I am a Chartered Accountant with a public practice in Toronto, Canada. While much of my work involves personal and corporate income tax, my practice consults with corporations to improve their business planning processes. I am a graduate of the University of Toronto, with a B.Comm degree, but this is somewhat misleading. A significant portion of my course load was focused on economics, and in particular, information economics. Then, it was a relatively new branch of economics, and it had yet to become overly bogged down by theoretical calculus! In short, it was fun. I wrote an undergraduate thesis: “A New Theory of the Economics of Discrimination.”
Then, I moved on to the corporate world, obtaining my CA designation while working at Price Waterhouse in Toronto. Several years later, I branched out on my own, developing a public practice primarily focused on tax consulting.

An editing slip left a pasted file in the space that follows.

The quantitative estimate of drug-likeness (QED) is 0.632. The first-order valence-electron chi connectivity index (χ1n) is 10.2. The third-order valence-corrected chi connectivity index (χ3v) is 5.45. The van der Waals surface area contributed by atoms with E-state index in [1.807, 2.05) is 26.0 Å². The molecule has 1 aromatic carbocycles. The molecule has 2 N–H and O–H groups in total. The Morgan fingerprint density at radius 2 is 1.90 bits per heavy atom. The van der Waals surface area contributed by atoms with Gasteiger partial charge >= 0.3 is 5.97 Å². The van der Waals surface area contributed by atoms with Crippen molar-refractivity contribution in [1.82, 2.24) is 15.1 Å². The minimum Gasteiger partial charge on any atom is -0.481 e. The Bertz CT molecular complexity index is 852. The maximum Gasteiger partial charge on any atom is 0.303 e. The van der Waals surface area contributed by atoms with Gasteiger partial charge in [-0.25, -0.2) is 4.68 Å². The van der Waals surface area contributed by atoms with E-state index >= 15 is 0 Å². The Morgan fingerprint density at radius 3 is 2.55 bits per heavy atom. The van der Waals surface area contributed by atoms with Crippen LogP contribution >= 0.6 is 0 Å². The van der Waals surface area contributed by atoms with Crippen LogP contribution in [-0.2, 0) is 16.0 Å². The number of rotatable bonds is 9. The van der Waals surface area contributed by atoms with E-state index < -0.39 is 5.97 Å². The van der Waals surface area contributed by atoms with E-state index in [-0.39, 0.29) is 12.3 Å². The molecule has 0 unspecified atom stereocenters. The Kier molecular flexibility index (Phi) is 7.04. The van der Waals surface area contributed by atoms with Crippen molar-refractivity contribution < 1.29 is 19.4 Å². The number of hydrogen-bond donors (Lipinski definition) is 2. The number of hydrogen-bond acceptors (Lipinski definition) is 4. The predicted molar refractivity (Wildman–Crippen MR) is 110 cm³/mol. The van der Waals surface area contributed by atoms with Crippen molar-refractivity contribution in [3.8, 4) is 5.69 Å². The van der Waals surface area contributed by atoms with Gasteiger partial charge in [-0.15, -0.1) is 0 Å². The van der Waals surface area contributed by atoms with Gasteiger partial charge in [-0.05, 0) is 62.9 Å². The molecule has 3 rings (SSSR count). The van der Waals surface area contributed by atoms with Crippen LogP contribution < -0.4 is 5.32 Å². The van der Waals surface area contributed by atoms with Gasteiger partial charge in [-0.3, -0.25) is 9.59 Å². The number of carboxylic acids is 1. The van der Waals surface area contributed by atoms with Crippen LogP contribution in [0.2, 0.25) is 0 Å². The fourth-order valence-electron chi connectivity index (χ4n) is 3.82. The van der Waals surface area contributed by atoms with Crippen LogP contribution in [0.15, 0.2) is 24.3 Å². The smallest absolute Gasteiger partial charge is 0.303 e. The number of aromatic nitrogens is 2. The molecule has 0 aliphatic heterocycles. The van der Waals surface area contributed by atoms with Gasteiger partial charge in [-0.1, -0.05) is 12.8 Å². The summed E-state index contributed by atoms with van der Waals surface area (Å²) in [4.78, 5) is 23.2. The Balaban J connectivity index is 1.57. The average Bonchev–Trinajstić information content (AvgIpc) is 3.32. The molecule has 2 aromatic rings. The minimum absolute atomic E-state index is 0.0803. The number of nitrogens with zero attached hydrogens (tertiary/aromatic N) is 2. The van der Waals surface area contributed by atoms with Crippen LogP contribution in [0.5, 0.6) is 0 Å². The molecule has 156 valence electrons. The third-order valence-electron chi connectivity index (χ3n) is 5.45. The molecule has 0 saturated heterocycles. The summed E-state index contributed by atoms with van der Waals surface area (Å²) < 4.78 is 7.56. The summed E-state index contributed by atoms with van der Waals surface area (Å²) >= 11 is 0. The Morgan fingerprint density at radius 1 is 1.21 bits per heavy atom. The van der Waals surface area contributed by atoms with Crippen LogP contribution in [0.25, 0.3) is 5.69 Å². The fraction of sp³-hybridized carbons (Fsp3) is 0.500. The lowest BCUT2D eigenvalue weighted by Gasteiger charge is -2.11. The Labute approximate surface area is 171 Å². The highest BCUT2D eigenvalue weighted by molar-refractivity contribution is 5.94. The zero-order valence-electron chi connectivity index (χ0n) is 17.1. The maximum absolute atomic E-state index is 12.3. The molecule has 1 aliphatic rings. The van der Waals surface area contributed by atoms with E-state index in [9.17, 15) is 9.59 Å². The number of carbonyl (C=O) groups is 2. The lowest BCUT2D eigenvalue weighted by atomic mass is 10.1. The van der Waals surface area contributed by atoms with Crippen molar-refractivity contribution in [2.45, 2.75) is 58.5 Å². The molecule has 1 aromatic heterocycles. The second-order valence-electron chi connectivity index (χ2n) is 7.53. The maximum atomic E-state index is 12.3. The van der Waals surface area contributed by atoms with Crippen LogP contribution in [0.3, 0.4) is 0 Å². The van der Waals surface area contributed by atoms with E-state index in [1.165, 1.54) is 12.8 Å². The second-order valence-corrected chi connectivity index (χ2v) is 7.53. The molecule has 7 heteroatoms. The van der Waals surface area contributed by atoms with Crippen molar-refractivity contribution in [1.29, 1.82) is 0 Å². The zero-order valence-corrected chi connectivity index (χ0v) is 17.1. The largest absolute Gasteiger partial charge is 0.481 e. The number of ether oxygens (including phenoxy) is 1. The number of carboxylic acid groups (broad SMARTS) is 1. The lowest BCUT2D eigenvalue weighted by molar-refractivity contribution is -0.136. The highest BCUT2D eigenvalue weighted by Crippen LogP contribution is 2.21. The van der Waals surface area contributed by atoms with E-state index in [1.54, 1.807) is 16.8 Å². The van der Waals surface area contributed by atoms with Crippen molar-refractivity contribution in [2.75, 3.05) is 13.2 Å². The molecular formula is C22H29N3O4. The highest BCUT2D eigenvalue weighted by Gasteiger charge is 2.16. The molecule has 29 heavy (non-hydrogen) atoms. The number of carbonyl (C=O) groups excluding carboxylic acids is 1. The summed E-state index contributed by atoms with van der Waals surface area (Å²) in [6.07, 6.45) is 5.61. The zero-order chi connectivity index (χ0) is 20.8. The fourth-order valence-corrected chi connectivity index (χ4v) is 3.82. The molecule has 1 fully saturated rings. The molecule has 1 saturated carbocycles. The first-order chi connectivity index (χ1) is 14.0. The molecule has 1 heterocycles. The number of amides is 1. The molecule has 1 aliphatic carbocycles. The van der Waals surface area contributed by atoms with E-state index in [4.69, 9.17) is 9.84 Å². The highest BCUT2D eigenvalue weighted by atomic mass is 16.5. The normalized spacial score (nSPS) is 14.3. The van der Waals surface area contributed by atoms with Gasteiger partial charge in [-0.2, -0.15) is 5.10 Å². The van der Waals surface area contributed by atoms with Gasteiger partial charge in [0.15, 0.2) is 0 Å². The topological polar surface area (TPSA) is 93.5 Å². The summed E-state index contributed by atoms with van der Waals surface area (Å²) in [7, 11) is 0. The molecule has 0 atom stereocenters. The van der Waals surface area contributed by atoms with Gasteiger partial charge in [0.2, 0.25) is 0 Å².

Information economics or the economics of information is a branch of microeconomic theory that studies how information affects an economy and economic decisions. Information has special characteristics. It is easy to create but hard to trust. It is easy to spread but hard to control. It influences many decisions. These special characteristics (as compared with other types of goods) complicate many standard economic theories.